In his action before the Federal CourtFootnote 1, Mr. Doucet was no longer asking that his conviction for speeding be quashed owing to the circumstances of his arrest, which allegedly infringed his language rights, but he alleged a breach of those rights, involving inconsistency of a provision of the Official Language Regulations (Regulations) with section 20 of the Charter, and sought a remedy pursuant to section 24 of the Charter. He asked the Court to rule that subparagraph 5(1)(h)(i) of the Regulations was inconsistent with section 20 of the Canadian Charter of Rights and Freedoms (The Charter), in that it did not recognize the special mission of Royal Canadian Mounted Police (RCMP) officers patrolling the Trans-Canada Highway. Alternatively, he asked the Court to rule that at the Fort Lawrence point of entry near Amherst, the Trans-Canada Highway is a region of significant demand for the use of French. By establishing a duty of service in that region based on the percentage of the local Francophone population rather than in terms of the volume of Francophones using the Trans-Canada Highway at that location, the Regulations are inconsistent with section 20 of the Charter. The decision accordingly raised the question of the consistency of the Regulations with section 20 of the Charter.
It will be recalled that section 20 of the Charter and Part IV of the Official Languages Act (OLA) set out the right to communicate with and receive services from federal institutions, in particular where there is a "
significant demand" or "
due to the nature of the office." The Regulations are intended to determine the circumstances in which a "
significant demand" exists within the meaning of the OLA and to determine the offices that must offer bilingual services because of their special mission. It will be recalled that the RCMP offices are not on this list, where the mission justifies services in both languages within the meaning of the Regulations. It will also be recalled that under subparagraph 5(1)(h)(i) of the Regulations, "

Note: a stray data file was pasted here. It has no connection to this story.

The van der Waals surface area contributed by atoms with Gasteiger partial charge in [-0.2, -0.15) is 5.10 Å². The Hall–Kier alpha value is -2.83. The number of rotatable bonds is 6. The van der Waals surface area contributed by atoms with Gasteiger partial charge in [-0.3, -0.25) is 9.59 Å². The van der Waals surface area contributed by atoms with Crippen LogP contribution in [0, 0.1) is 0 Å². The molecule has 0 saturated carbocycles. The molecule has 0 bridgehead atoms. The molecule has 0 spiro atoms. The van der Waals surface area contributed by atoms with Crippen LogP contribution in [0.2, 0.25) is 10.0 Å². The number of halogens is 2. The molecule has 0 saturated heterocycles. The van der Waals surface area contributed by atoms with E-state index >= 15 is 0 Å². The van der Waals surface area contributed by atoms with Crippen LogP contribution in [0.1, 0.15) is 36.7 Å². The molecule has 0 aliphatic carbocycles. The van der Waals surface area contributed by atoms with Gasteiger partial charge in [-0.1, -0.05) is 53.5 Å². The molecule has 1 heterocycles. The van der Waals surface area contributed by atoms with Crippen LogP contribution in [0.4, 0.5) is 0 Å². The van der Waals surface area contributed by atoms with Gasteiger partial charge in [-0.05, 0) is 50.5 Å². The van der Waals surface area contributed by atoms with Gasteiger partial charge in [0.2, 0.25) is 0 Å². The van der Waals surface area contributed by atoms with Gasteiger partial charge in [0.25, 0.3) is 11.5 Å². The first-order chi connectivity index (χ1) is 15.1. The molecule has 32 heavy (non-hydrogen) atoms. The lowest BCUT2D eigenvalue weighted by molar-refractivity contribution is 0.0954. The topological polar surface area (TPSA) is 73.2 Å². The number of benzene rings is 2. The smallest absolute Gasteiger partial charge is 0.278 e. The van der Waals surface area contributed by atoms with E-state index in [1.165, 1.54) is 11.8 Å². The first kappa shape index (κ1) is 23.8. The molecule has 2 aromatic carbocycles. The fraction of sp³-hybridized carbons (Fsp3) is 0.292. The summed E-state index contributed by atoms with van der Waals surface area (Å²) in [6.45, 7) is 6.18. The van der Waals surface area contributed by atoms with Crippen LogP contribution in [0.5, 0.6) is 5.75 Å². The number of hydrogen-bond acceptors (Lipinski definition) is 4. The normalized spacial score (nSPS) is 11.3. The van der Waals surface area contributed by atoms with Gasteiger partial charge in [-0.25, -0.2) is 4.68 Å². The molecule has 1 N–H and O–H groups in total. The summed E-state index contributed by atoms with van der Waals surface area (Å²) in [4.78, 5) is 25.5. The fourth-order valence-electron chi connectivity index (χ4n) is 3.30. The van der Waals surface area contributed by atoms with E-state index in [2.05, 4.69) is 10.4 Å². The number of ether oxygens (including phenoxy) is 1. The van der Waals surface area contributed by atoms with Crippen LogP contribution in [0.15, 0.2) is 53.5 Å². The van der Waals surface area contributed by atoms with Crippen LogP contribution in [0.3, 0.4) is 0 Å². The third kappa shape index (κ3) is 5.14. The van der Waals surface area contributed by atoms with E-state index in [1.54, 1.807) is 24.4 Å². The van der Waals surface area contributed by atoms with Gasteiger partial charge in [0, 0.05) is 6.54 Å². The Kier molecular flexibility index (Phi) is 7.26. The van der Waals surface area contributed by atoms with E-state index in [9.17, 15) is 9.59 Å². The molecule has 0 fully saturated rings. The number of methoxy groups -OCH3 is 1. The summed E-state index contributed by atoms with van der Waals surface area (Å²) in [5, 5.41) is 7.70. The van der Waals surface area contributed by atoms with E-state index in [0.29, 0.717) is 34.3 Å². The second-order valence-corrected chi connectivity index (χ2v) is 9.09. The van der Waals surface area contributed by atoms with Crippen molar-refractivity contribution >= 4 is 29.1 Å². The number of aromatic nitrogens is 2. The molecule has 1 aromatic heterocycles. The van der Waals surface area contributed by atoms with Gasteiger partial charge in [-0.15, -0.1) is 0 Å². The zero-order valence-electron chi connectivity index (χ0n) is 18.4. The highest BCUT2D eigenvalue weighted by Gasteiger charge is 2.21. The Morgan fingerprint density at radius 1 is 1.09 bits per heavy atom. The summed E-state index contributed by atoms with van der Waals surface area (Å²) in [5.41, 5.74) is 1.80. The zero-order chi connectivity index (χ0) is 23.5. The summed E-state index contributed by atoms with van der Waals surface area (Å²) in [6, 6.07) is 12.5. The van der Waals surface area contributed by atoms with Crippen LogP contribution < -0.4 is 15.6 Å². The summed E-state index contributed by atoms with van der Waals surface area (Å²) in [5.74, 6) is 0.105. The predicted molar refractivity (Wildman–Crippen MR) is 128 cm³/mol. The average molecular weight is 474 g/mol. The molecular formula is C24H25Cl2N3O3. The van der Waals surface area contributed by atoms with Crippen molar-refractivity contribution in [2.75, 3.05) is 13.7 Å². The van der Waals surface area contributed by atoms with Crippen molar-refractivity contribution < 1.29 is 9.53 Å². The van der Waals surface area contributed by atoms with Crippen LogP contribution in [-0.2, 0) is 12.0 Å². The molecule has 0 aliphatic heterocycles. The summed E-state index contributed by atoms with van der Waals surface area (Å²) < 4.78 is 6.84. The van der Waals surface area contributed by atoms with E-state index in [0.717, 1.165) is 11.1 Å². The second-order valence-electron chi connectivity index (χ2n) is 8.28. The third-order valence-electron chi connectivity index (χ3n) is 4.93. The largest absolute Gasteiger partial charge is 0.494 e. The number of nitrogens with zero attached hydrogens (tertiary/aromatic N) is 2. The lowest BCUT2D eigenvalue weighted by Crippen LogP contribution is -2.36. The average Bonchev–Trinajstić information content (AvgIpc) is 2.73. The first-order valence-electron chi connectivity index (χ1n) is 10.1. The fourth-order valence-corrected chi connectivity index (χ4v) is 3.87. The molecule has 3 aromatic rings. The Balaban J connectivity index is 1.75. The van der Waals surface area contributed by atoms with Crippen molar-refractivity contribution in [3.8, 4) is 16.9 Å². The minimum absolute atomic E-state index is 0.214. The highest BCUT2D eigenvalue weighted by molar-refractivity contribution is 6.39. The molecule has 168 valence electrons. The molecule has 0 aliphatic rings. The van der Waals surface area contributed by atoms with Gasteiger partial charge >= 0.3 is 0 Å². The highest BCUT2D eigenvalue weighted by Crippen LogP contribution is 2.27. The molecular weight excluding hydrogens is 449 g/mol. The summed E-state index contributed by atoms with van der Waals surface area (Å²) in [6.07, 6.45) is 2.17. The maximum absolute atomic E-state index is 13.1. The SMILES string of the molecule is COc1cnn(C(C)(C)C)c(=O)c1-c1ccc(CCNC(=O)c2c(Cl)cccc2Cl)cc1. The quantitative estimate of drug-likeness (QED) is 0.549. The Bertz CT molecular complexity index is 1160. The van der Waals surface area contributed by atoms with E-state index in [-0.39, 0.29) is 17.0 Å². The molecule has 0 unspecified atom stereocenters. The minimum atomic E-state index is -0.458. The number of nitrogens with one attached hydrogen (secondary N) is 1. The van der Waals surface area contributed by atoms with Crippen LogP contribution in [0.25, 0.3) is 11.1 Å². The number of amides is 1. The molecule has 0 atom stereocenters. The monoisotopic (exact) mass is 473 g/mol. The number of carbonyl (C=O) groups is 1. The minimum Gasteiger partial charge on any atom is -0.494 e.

significant demand" exists for services in the minority official language in rural areas if the minority population attains the threshold of 500 persons, or 5 percent of the total population. Applying this rule, no "
significant demand" existed in the Amherst region. In his pleadings, Mr. Doucet maintained that significant demand existed in that region within the meaning of section 20 of the Charter and that, by not covering the special situation at Amherst, the Regulations were infringing his language rights. In his submission, while it is true that the demographic weight of Francophones in Amherst does not justify the RCMP offering bilingual service, it is clear that the number of Francophones using Highway 104 justifies it. This factor should have been taken into account in the Regulations.
In his judgment, Blanchard J. of the Federal Court first noted that it was not for the Court to question the government’s political decisions in drafting the Regulations when they set the figures for "
significant demand" or applied the national mandate to certain offices. Those decisions, he noted, "
reflect both the desire to comply with the provisions of the Charter and the OLA and the need to apply some rationality to offering bilingual services in a country where the two languages do not always co-exist in the same areaFootnote 2." For this reason, it appears that the judge preferred to leave it to the legislator to decide which institutions should be covered by the concept of "
nature of the office" since he chose not to rule on this question even though it was raised by the applicant. He agreed to consider the question of "
significant demand" however, noting that the Court had a duty to intervene if the application of these decisions, even though political, had the effect of infringing the right guaranteed by the Charter. Accordingly, in the case at bar, the Court had to determine whether the rules applicable to the notion of "
significant demand" in the Regulations, as written, infringed the rights guaranteed by the Charter and the OLA.
The Federal Court judge went on to confirm, as the Nova Scotia Supreme Court and Court of Appeal had, that when it is patrolling Nova Scotia highways or responding to a call from an individual, the RCMP is a federal institution offering services to the public, and as such, is bound by the provisions of the OLA and the Charter regarding the provision of services in the official language of choice. He also confirmed that although the RCMP performs policing duties in Nova Scotia under a contract with the province, this does not in any way alter its status as a federal institution. Finally, he indicated that it had to be determined in the case at bar whether a "
significant demand" existed on the Trans-Canada Highway in the Amherst region within the meaning of the Charter.